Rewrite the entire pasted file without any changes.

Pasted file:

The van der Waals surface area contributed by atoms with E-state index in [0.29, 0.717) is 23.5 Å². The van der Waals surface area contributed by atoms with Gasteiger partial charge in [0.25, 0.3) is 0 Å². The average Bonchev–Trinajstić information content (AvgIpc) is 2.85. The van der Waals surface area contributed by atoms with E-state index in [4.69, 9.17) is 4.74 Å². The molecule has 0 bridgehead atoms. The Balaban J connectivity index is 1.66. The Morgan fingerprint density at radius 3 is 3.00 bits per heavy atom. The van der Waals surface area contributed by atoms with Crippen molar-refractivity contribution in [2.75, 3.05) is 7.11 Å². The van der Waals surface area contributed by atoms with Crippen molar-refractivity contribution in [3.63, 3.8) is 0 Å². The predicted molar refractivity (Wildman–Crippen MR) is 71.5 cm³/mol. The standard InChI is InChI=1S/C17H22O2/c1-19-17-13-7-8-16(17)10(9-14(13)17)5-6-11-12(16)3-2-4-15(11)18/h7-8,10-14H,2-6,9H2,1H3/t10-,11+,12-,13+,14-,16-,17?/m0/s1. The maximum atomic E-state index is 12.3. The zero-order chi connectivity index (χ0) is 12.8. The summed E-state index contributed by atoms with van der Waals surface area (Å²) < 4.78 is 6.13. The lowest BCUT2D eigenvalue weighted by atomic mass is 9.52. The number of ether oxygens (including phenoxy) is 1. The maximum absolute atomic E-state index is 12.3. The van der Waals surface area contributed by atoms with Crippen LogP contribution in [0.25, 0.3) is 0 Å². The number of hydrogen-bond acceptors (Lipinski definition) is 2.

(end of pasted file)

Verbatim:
The van der Waals surface area contributed by atoms with E-state index in [0.29, 0.717) is 23.5 Å². The van der Waals surface area contributed by atoms with Gasteiger partial charge in [0.25, 0.3) is 0 Å². The average Bonchev–Trinajstić information content (AvgIpc) is 2.85. The van der Waals surface area contributed by atoms with E-state index in [4.69, 9.17) is 4.74 Å². The molecule has 0 bridgehead atoms. The Balaban J connectivity index is 1.66. The Morgan fingerprint density at radius 3 is 3.00 bits per heavy atom. The van der Waals surface area contributed by atoms with Crippen molar-refractivity contribution in [2.75, 3.05) is 7.11 Å². The van der Waals surface area contributed by atoms with Crippen molar-refractivity contribution in [3.63, 3.8) is 0 Å². The predicted molar refractivity (Wildman–Crippen MR) is 71.5 cm³/mol. The standard InChI is InChI=1S/C17H22O2/c1-19-17-13-7-8-16(17)10(9-14(13)17)5-6-11-12(16)3-2-4-15(11)18/h7-8,10-14H,2-6,9H2,1H3/t10-,11+,12-,13+,14-,16-,17?/m0/s1. The maximum atomic E-state index is 12.3. The zero-order chi connectivity index (χ0) is 12.8. The summed E-state index contributed by atoms with van der Waals surface area (Å²) < 4.78 is 6.13. The lowest BCUT2D eigenvalue weighted by atomic mass is 9.52. The number of ether oxygens (including phenoxy) is 1. The maximum absolute atomic E-state index is 12.3. The van der Waals surface area contributed by atoms with Crippen LogP contribution in [0.25, 0.3) is 0 Å². The number of hydrogen-bond acceptors (Lipinski definition) is 2.